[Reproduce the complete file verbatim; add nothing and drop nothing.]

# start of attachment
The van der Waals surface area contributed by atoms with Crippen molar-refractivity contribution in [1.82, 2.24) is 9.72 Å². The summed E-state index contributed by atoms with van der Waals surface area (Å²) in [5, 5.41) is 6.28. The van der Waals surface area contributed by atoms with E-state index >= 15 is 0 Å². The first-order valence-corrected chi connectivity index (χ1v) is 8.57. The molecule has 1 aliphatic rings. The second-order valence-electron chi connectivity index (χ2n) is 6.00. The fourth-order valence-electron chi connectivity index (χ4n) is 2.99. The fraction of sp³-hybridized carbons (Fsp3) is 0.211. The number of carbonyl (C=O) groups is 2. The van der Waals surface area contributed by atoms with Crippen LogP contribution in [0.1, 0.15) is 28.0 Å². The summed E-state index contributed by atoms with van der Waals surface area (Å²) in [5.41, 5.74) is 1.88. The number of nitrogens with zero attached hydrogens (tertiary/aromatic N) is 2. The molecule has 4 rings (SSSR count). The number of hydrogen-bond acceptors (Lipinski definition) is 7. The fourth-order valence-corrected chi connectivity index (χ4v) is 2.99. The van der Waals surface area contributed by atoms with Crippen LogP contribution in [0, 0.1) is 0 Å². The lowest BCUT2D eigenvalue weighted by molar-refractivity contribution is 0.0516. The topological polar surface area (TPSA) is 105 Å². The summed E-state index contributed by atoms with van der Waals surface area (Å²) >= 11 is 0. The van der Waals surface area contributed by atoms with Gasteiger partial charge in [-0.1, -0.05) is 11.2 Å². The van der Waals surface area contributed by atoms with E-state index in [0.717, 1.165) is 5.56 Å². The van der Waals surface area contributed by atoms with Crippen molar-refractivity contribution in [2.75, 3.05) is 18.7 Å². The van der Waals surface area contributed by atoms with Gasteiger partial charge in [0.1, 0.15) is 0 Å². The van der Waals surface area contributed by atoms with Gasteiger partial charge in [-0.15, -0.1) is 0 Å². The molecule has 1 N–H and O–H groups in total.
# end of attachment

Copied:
The van der Waals surface area contributed by atoms with Crippen molar-refractivity contribution in [1.82, 2.24) is 9.72 Å². The summed E-state index contributed by atoms with van der Waals surface area (Å²) in [5, 5.41) is 6.28. The van der Waals surface area contributed by atoms with E-state index >= 15 is 0 Å². The first-order valence-corrected chi connectivity index (χ1v) is 8.57. The molecule has 1 aliphatic rings. The second-order valence-electron chi connectivity index (χ2n) is 6.00. The fourth-order valence-electron chi connectivity index (χ4n) is 2.99. The fraction of sp³-hybridized carbons (Fsp3) is 0.211. The number of carbonyl (C=O) groups is 2. The van der Waals surface area contributed by atoms with Crippen LogP contribution in [0.1, 0.15) is 28.0 Å². The summed E-state index contributed by atoms with van der Waals surface area (Å²) in [5.41, 5.74) is 1.88. The number of nitrogens with zero attached hydrogens (tertiary/aromatic N) is 2. The molecule has 4 rings (SSSR count). The number of hydrogen-bond acceptors (Lipinski definition) is 7. The fourth-order valence-corrected chi connectivity index (χ4v) is 2.99. The van der Waals surface area contributed by atoms with Crippen LogP contribution in [0, 0.1) is 0 Å². The lowest BCUT2D eigenvalue weighted by molar-refractivity contribution is 0.0516. The topological polar surface area (TPSA) is 105 Å². The summed E-state index contributed by atoms with van der Waals surface area (Å²) >= 11 is 0. The van der Waals surface area contributed by atoms with Gasteiger partial charge in [-0.1, -0.05) is 11.2 Å². The van der Waals surface area contributed by atoms with E-state index in [0.717, 1.165) is 5.56 Å². The van der Waals surface area contributed by atoms with Crippen molar-refractivity contribution in [2.75, 3.05) is 18.7 Å². The van der Waals surface area contributed by atoms with Gasteiger partial charge in [0.1, 0.15) is 0 Å². The van der Waals surface area contributed by atoms with Gasteiger partial charge in [-0.15, -0.1) is 0 Å². The molecule has 1 N–H and O–H groups in total.